Here, the trial judge was alert to the possibility that some grand jury testimony by Hill and Burnette might have been false, but ultimately he "[did] not . . . agree with . . . the defense attorneys as to the record showing that the witnesses falsely testified at the grand jury." Contrary to Turner's contention now that the judge should have reviewed the grand jury testimony before reaching that conclusion, he was not asked to do so by defense counsel. Moreover, as the government points out (Br. for Appellee at 38 & n.44), the judge knew from the proceedings that the indictment had been returned based on testimony by at least two other witnesses who also testified at trial. See Sanders v. United States, 550 A.2d 343, 345 (D.C. 1988) (false testimony supporting indictment not material because other incriminating evidence presented to grand jury also supported probable cause to indict). Most importantly, the circumstances of the two witnesses' inconsistent stories in the grand jury and at trial - as well as the details of the "letter immunity" each had received - were fully arrayed before the petit jury, under instructions directing it, inter alia, to scrutinize with care "the testimony of an admitted . . . perjurer" and to consider such inconsistencies in evaluating credibility. Turner has presented no reason why in these circumstances the extreme remedy of dismissal was nevertheless required as a matter of law.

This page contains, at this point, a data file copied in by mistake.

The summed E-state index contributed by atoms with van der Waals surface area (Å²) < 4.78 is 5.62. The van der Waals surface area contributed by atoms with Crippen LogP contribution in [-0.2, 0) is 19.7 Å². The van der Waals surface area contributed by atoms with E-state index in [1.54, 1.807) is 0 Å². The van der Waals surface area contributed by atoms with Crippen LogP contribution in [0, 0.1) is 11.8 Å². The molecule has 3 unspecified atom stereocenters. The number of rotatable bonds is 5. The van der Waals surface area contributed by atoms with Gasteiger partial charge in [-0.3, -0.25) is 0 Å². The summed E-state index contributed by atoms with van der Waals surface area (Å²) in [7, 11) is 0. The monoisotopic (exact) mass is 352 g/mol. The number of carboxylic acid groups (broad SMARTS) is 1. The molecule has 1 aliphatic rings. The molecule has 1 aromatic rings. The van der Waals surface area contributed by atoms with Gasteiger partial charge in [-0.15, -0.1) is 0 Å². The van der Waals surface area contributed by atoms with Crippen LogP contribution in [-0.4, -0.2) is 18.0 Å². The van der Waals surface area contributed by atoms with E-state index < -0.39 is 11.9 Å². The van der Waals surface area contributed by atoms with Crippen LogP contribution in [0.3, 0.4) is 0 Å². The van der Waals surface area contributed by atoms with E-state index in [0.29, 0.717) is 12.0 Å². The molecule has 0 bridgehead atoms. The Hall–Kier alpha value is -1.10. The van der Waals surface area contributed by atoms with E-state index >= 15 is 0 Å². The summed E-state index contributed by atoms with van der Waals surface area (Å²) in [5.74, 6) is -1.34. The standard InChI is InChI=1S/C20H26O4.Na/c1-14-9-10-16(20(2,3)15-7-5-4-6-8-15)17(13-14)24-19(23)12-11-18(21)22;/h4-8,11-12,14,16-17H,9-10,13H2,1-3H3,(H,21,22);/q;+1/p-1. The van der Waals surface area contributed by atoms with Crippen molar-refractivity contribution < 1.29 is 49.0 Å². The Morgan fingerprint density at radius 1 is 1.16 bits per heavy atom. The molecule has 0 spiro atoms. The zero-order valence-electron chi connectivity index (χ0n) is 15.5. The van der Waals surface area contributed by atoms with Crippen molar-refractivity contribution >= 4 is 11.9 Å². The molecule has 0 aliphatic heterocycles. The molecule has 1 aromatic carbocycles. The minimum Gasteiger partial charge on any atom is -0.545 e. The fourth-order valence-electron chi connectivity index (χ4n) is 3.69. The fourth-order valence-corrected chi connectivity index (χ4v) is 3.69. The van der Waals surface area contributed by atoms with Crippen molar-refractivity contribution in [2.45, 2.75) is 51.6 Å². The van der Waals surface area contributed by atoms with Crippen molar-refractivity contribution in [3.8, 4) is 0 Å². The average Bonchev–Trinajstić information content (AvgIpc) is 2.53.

We turn, then, to Jones's claim of instructional error, based upon the assertion that the judge's rejection of his request to have self-defense made expressly applicable to aggravated assault, as it had been to malicious disfigurement, may have resulted in a negative inference by the jury that the defense was not available for the former offense. The government responds essentially that the general self-defense instruction given by the judge suggested no limitation on its applicability, and that the arguments ...